What the hell is Thompson thinking? The result of this would be that future elections would be controlled by liberals and government dependents in the urban mega-plexes.
It would be very difficult to truly verify the national popular vote totals.
Consider the 2000 election, for example. On election night 2000, Bush was ahead in the national popular vote by about 300,000 votes. The next afternoon, as vote counting continued, the media announced that Al Gore was actually ahead in the popular vote, by about 500,000 votes. How did that happen.
(all of this ignores the Florida electoral vote recount. But the point is, under a national popular vote, the Florida recount wouldn’t have happened that way. There would have had to be a national recount instead.)
In 2000, did the Democrats pad the vote totals for Al Gore, to get him to be ahead in the mythical national popular vote, so they could claim some legitimacy as they pursued the Florida recount? It’s something to think about.
Senator Thompson prefaced his SRLC remarks by saying:
“A lot of fright and generalities and big cities and all that kind of stuff, you break it down, and it’s just not there.”
With National Popular Vote, big cities would not get all of candidates attention, much less control the outcome.
The population of the top five cities (New York, Los Angeles, Chicago, Houston and Philadelphia) is only 6% of the population of the United States and the population of the top 50 cities (going as far down as Arlington, TX) is only 19% of the population of the United States. Suburbs and exurbs often vote Republican.
If big cities controlled the outcome of elections, the governors and U.S. Senators would be Democratic in virtually every state with a significant city.
A nationwide presidential campaign, with every vote equal, would be run the way presidential candidates campaign to win the electoral votes of closely divided battleground states, such as Ohio and Florida, under the state-by-state winner-take-all methods. The big cities in those battleground states do not receive all the attention, much less control the outcome. Cleveland and Miami do not receive all the attention or control the outcome in Ohio and Florida.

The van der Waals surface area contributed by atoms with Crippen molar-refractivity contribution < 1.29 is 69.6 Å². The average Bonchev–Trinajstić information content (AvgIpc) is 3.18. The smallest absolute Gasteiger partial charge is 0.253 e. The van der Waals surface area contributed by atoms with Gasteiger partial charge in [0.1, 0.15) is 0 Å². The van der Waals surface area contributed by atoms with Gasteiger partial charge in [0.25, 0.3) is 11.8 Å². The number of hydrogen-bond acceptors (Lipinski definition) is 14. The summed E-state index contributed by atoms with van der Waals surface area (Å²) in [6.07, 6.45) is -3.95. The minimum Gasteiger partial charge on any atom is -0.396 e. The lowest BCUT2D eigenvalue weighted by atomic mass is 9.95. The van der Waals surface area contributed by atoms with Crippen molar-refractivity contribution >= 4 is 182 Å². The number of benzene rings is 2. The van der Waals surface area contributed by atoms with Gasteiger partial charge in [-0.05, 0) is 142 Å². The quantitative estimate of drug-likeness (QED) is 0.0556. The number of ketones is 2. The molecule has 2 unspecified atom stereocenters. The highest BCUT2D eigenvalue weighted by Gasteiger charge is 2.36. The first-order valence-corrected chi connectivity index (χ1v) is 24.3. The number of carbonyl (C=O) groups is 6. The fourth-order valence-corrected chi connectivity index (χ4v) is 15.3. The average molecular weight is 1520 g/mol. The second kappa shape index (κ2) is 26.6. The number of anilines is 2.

The itineraries of presidential candidates in battleground states (and their allocation of other campaign resources in battleground states) reflect the political reality that every gubernatorial or senatorial candidate knows. When and where every vote is equal, a campaign must be run everywhere.
Even in California state-wide elections, candidates for governor or U.S. Senate dont campaign just in Los Angeles and San Francisco, and those places dont control the outcome (otherwise California wouldnt have recently had Republican governors Reagan, Dukemejian, Wilson, and Schwarzenegger). A vote in rural Alpine county is just an important as a vote in Los Angeles. If Los Angeles cannot control statewide elections in California, it can hardly control a nationwide election.
In fact, Los Angeles, San Francisco, San Jose, and Oakland together cannot control a statewide election in California.
Similarly, Republicans dominate Texas politics without carrying big cities such as Dallas and Houston.
There are numerous other examples of Republicans who won races for governor and U.S. Senator in other states that have big cities (e.g., New York, Illinois, Michigan, Pennsylvania, and Massachusetts) without ever carrying the big cities of their respective states.
The National Popular Vote bill would not change the need for candidates to build a winning coalition across demographics. Candidates would have to appeal to a broad range of demographics, and perhaps even more so, because the election wouldnt be capable of coming down to just one demographic, such as voters in Ohio.